“We have already achieved a two-photon entanglement distribution efficiency a trillion times more efficient than using the best telecommunication fibers,” Pan said. “We have done something that was absolutely impossible without the satellite.”

Apart from carrying out experiments, one of the potential uses for this kind of system is for “quantum key distribution,” in which quantum communication systems are used to share an encryption key between two parties that is impossible to intercept without alerting the users. When combined with the correct encryption algorithm, this system is uncrackable even if encrypted messages are sent over normal communication channels, experts have said.

Artur Ekert, a professor of quantum physics at the University of Oxford in the United Kingdom, was the first to describe how entangled photons could be used to transmit an encryption key.

“The Chinese experiment is quite a remarkable technological achievement,” Ekert told Live Science. “When I proposed the entangled-based quantum key distribution back in 1991 when I was a student in Oxford, I did not expect it to be elevated to such heights!”

The current satellite is not quite ready for use in practical quantum communication systems, though, according to Pan. For one, its relatively low orbit means each ground station has coverage for only about 5 minutes each day, and the wavelength of photons used means it can only operate at night, he said.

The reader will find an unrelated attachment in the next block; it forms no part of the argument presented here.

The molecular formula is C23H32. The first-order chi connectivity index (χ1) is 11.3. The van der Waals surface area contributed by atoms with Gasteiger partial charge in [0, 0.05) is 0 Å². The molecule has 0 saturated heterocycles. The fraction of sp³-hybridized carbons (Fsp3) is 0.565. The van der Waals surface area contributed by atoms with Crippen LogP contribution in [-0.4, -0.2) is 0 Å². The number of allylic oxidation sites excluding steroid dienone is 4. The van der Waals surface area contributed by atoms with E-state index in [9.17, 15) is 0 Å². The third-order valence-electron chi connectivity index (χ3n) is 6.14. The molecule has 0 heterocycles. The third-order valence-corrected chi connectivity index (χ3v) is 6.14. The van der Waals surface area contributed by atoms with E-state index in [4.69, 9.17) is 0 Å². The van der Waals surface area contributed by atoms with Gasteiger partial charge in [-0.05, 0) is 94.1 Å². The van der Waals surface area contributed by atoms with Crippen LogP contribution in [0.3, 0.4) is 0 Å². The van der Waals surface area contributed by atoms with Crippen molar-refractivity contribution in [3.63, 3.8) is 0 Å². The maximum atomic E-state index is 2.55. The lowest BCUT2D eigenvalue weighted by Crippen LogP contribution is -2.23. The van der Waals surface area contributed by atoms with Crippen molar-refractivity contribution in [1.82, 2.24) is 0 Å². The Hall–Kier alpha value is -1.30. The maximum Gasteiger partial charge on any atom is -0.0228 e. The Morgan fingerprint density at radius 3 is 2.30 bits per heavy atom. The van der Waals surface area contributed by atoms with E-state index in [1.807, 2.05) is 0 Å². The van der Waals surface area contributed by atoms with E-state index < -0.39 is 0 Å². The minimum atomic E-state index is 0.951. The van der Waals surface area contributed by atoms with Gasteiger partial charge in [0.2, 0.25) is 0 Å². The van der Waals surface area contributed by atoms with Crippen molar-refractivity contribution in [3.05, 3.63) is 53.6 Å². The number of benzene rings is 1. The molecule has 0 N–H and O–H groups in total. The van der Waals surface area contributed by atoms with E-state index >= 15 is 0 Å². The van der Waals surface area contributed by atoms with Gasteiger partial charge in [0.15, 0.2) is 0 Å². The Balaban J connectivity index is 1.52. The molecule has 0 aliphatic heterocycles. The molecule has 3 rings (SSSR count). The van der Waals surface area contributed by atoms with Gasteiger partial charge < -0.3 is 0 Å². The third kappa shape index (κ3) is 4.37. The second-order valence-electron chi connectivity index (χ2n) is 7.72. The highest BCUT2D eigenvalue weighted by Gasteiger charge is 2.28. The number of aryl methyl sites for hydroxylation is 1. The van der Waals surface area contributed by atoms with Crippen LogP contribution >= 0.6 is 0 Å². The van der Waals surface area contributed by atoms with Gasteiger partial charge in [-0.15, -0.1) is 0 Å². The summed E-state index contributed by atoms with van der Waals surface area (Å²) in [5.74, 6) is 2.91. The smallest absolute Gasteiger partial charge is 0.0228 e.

Boosting coverage times and areas will mean launching new satellites with higher orbits, Pan said, but this will require bigger telescopes, more precise tracking and higher link efficiency. Daytime operation will require the use of photons in the telecommunications wavelengths, he added.

But while developing future quantum communication networks will require considerable work, Thomas Jennewein, an associate professor at the University of Waterloo’s Institute for Quantum Computing in Canada, said Pan’s group has demonstrated one of the key building blocks.


Anthem Agrees To Pay $115M Over Data Breach

June 27, 2017 by  
Filed under Around The Net

Anthem, the behemoth health insurance company, has agreed to settle a class action lawsuit over a 2015 data breach for a record $115 million.

The settlement still has to be approved by US District Court Judge Lucy Koh, who is scheduled to hear the case on August 17 in San Jose, California. And Anthem isn’t admitting any wrongdoing or that “any individuals were harmed as a result of the cyberattack.”

“Nevertheless, we are pleased to be putting this litigation behind us, and to be providing additional substantial benefits to individuals whose data was or may have been involved in the cyberattack and who will now be members of the settlement class,” an Anthem spokeswoman said in a statement confirming the settlement.

Assuming it’s approved, it would be the largest data breach settlement in history, according to the plaintiffs’ lawyers, who first announced the agreement Friday.